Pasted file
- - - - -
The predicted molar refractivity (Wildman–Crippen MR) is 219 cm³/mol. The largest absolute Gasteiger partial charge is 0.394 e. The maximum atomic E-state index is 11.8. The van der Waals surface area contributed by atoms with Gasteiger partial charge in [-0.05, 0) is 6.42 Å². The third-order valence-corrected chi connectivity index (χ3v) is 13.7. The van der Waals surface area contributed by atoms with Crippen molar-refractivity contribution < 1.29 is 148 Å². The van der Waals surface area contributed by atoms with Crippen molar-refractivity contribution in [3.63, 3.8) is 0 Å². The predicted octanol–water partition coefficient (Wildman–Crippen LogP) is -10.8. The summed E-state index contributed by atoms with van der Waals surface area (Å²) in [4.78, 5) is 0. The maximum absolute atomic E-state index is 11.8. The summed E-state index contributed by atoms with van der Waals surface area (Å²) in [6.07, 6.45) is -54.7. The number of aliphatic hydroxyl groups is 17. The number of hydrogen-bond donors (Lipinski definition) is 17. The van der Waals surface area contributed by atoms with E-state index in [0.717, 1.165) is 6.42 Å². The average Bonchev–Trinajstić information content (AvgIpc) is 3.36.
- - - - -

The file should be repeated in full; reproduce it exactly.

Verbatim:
The predicted molar refractivity (Wildman–Crippen MR) is 219 cm³/mol. The largest absolute Gasteiger partial charge is 0.394 e. The maximum atomic E-state index is 11.8. The van der Waals surface area contributed by atoms with Gasteiger partial charge in [-0.05, 0) is 6.42 Å². The third-order valence-corrected chi connectivity index (χ3v) is 13.7. The van der Waals surface area contributed by atoms with Crippen molar-refractivity contribution < 1.29 is 148 Å². The van der Waals surface area contributed by atoms with Crippen molar-refractivity contribution in [3.63, 3.8) is 0 Å². The predicted octanol–water partition coefficient (Wildman–Crippen LogP) is -10.8. The summed E-state index contributed by atoms with van der Waals surface area (Å²) in [4.78, 5) is 0. The maximum absolute atomic E-state index is 11.8. The summed E-state index contributed by atoms with van der Waals surface area (Å²) in [6.07, 6.45) is -54.7. The number of aliphatic hydroxyl groups is 17. The number of hydrogen-bond donors (Lipinski definition) is 17. The van der Waals surface area contributed by atoms with E-state index in [0.717, 1.165) is 6.42 Å². The average Bonchev–Trinajstić information content (AvgIpc) is 3.36.